Osquery (developed by Facebook) is an open source tool used to gather audit log events from an operating system (OS). What’s unique about osquery is that it uses basic SQL commands against a relational data model that describes a device. It enables users to easily query important, low-level analytics on the OS. The SQL syntax makes it simpler for users familiar with SQL to look up OS information where it previously required knowledge of many terminal commands. The daemon that comes with osquery provides integration solutions to enable more modern techniques for publishing and searching logs for anomalous behavior.
Osquery is a powerful tool that can be used in modern security information and event management (SIEM) implementations to predict and detect anomalous behavior in real time using Confluent Platform or Confluent Cloud. For this use case, I’ll use the Confluent Platform to curate all streams of osquery traffic and send it to Apache Kafka®. Supported operating systems are Windows, macOS (OS X), CentOS, and FreeBSD. You can download/install osquery to follow along. The full working implementation is provided at the end which you can clone and modify yourself.
Predefined queries using osquery packs
If you are new to osquery, it can be difficult to determine which queries to use to begin inspecting logs. Fortunately, osquery has published a set of packs, which are prewritten queries (with descriptions) that gather events related to a specific behavioral category. The osquery packs repository includes hardware-monitoring, incident-response, it-compliance, osx-attacks, unwanted-chrome-extensions, windows-attacks, etc. I will be using a few of these packs to send logs to Confluent Platform.
Osquery logger plugins and extensions
Osquery comes with a daemon (
osqueryd) that can output its log results through components called logger plugins. Users have the option to build their own osquery logger plugin and recompile the project, but most users will use the default logger plugins packaged with it.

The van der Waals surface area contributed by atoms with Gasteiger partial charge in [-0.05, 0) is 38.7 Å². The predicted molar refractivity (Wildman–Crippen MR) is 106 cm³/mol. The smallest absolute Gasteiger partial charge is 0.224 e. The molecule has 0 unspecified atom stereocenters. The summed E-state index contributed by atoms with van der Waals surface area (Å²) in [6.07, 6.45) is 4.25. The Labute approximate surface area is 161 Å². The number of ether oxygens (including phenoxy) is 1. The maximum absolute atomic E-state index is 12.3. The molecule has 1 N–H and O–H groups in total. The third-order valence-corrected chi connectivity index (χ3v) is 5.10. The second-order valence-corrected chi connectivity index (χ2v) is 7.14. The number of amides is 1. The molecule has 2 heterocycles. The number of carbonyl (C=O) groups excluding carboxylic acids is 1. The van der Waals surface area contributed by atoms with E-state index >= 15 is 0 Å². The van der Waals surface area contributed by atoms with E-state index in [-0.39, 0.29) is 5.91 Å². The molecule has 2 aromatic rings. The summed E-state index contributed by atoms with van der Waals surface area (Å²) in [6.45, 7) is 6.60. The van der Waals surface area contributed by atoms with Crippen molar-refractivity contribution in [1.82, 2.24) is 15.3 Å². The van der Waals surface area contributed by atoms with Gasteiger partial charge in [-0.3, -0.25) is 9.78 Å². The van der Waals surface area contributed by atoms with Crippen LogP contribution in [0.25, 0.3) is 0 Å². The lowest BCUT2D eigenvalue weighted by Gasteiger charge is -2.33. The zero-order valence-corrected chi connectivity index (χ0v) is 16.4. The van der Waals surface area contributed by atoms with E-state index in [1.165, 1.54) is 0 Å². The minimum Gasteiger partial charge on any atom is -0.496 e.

The following logger plugins are built into osquery by default:
- Filesystem (default)
- Syslog (for POSIX)
- Windows event log (for Windows)
- Amazon Kinesis firehose
- Kafka producer
Using Kafka Connect to capture osquery logs
There are many ways to get osquery logs into Kafka using the prepackaged logger plugins paired with a Kafka connector from Confluent Hub. Only one of the prepackaged plugins works without a Kafka connector, and that’s the Kafka producer.
Osquery Kafka producer logger plugin
The osquery Kafka producer logger plugin is a simple way to submit logs to Apache Kafka or Confluent Platform. Since it doesn’t require a Kafka connector, there is no requirement for building a Connect cluster to simplify the architecture. However, there are limitations. It is not cloud ready and therefore cannot publish logs to Confluent Cloud. It only supports a limited set of tunable Kafka producer configurations, and several issues related to the Kafka producer have also been reported, which are well documented in the osquery GitHub repository. A better alternative is to use a custom osquery extension.
Osquery extension and librdkafka
In osquery, you have the option to add a custom plugin in C++. This, however, requires a recompile of the source and may not be an option especially if the OS’s in the enterprise already have an existing osquery daemon installed and running. The extensions feature in osquery enables you to create plugins in different languages (i.e., Python) and load it into
osqueryd using an Apache Thrift™ based API.
In this demonstration, I’ve written an extension in Python that uses librdkafka (the Kafka-native library for Python, C++, and .NET), which has the ability to publish osquery logs to Kafka, Confluent Platform, and Confluent Cloud without the issues and limitations that come with the prepackaged osquery Kafka producer logger plugin.
Cloud: You can easily configure the osquery Python extension to publish to Confluent Cloud just by adding the required Confluent Cloud properties. See this configuration for details.